Professional Life Coach Carolyn Mahboubi on connecting instead of networking

I absolutely hate networking.

I literally hate the word and everything it stands for.

Most of us are pretty happy going through life meeting and getting to know people organically until some time in our late teens and early adulthood when we are given the message that if we want to be successful in life we need to be networking.

We are told to print business cards, perfect our elevator pitch, and learn how to communicate in ways that make others feel like we actually care about them. The whole thing is a racket.

Except for when it’s not.

All of us have heard stories of meeting someone who has changed a life, with many of us having had personal experiences ourselves.  As a matter of fact, the self-made man is a myth and every single successful person I know has had multiple people who have believed in them, supported their growth, and introduced them to others who have made invaluable contributions to their life.

I personally believe that the most revolutionary thing we can do is introduce people to one another. Every single opportunity in my life has been the result of an introduction, and I know that I’ve changed lives by making meaningful introductions without an agenda or expecting anything in return.

This is not networking. This is connecting and there’s a world of difference between the two. It has everything to do with our mindset and being absolutely clear about where we are coming from rather than where we expect the introduction to take us to.

Here are five nuanced but powerful distinctions between networking and connecting:

  1. Networking is about me (and boy does it show!) but connecting is about the other.
  2. Networking has us in expectation and manipulation mode (not just unattractive but also often leads to disappointment) but connecting has us coming from curiosity — the antidote to self-centeredness.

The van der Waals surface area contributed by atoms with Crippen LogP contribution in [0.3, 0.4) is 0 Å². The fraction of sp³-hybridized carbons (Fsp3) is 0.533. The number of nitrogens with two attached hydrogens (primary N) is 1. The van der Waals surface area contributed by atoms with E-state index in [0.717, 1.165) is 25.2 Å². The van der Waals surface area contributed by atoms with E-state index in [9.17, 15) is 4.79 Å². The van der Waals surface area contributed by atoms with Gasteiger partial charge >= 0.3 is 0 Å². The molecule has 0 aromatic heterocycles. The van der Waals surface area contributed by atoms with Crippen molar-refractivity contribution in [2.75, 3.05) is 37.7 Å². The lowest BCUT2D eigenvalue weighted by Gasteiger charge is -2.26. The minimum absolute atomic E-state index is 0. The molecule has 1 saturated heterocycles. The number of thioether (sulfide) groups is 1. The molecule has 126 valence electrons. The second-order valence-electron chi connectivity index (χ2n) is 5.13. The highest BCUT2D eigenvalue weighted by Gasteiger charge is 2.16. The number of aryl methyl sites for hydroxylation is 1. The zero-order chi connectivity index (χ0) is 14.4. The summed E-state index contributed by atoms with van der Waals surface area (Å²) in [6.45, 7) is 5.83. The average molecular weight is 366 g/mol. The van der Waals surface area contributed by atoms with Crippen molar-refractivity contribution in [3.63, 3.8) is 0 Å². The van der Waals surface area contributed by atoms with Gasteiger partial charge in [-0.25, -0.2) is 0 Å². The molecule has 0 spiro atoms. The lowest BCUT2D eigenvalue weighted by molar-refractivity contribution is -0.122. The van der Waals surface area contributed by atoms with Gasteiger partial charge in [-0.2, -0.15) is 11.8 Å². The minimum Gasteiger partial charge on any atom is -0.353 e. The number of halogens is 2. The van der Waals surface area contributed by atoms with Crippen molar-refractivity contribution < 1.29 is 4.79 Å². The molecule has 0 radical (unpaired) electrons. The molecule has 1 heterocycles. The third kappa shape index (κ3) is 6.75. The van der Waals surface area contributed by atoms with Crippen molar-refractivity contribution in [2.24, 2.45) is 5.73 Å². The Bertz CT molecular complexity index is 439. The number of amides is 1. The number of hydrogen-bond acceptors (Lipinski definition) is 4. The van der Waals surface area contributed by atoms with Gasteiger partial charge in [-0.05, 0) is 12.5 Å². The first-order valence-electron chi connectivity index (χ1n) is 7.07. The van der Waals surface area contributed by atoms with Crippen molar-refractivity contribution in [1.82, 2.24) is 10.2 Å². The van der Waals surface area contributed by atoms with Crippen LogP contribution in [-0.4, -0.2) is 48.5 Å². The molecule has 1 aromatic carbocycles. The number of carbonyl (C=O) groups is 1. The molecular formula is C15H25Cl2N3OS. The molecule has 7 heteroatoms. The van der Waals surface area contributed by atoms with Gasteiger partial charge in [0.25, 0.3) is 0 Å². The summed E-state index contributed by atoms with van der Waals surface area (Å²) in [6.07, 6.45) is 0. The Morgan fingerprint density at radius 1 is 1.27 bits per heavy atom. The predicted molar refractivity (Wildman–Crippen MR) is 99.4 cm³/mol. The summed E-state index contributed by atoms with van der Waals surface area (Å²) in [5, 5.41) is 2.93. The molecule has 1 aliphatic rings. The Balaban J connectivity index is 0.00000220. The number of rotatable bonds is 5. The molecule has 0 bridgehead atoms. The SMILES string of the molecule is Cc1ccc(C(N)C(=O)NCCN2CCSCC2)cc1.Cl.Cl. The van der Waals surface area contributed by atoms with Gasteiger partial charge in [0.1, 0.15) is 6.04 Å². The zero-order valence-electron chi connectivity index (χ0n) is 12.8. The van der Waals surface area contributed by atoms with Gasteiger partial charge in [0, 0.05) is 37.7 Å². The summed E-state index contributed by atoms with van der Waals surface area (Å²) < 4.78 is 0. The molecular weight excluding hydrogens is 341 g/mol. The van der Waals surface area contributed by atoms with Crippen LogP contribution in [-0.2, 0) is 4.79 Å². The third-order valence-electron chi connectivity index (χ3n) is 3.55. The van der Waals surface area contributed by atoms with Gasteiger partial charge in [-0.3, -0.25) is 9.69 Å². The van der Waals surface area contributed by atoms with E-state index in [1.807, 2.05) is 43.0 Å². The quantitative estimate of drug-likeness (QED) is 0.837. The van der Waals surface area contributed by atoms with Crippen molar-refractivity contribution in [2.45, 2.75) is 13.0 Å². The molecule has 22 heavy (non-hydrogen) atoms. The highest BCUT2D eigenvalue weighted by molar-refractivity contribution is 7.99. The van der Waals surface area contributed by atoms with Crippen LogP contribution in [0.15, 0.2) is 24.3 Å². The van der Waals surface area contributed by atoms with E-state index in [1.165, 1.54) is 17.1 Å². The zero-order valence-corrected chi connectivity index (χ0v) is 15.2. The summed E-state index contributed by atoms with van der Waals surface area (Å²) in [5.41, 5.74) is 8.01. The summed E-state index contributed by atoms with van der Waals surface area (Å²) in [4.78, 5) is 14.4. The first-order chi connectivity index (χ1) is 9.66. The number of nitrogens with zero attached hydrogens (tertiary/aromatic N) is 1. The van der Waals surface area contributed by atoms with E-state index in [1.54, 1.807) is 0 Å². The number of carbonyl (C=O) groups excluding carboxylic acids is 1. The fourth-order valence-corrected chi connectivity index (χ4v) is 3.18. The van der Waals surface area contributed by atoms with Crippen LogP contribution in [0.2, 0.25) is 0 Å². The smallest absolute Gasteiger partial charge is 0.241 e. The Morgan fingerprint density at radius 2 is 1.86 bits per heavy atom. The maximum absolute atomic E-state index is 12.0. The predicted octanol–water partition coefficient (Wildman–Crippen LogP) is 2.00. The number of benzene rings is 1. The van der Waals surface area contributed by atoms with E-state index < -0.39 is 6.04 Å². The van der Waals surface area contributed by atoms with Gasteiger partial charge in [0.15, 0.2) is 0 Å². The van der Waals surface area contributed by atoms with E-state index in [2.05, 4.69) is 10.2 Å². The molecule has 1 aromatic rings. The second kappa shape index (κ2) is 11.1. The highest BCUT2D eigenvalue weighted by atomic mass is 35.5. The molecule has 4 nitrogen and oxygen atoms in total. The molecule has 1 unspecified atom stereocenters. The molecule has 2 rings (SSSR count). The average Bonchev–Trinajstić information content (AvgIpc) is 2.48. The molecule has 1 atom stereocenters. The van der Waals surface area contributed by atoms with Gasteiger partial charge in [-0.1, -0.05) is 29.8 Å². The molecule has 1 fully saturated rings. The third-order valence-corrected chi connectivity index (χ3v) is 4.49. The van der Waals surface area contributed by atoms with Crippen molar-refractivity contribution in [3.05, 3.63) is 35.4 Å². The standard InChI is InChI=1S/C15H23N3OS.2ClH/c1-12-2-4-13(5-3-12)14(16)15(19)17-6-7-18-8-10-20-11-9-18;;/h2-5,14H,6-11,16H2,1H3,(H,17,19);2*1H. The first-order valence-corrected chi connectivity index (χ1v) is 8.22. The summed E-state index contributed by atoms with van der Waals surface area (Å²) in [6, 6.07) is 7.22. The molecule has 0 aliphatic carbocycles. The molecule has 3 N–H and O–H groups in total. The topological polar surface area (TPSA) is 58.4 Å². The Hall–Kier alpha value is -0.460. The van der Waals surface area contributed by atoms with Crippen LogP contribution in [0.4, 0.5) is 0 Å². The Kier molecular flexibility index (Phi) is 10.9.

3. Networking is a game of numbers (how many business cards did I give away at the party, which is both silly and ineffective in today’s crowded spaces) but connecting is about making quality connections, even if only one person remembers your conversation.
  4. Networking keeps us in a selfish mindset, constantly taking our own temperature to see where we stand compared to others and if there’s a more “important” person in the room we should be talking to. But connecting keeps us in a generous mindset because we are always looking for ways we can help the person in front of us. Successful people know the truth that paying it forward is the most powerful way to create deep and life-changing connections.
  5. Networking has us hustling to show how much we know and how smart we are. But connecting shows the other who we are and how much we care. Nobody cares what you know until they feel seen and cared for.

Anyone who knows me knows that I am on the side of making quality connections. Given I’ve been at this for over four decades, my “network” is powerful and beyond valuable. I believe that a quality introduction is the greatest gift I have the power to give .  

It’s easy to attribute our success in life to external factors like our family of birth, education, or connections. But in the long run,  it’s what we do with our circumstances that separates the amateurs from the pros in the game of life.

Look around you and find someone you consider successful and learn everything you can about their life. You will find that it was not networking but rather cultivating meaningful connections that paved the path to their extraordinary achievements.

I met and deeply connected with Arianna Huffington in 2004 (although I was following her life story long before that time) and have learned firsthand the power of meaningful connections.  I was fortunate to learn from a master in the art of creating impactful connections and it has served me well, even and especially at times when my external life circumstances were far from positive. I watched and learned as she, while struggling through so many life challenges of her own, showed up for others, contributed thoughts and advice, made introductions, and was always responsive.

It’s easy to look at Arianna and assume her success is due to her “network.” Look deeper. It’s not a network — it’s a community, and she built it one meaningful connection at a time.  

I’ve learned from the best and I encourage you to find your Arianna and do the same.

You’ll thank me later.

If this blog resonates with you, please consider forwarding it to anyone who may benefit from it. If this was forwarded to you, subscribe here.

Follow me on social: Instagram | Facebook | LinkedIn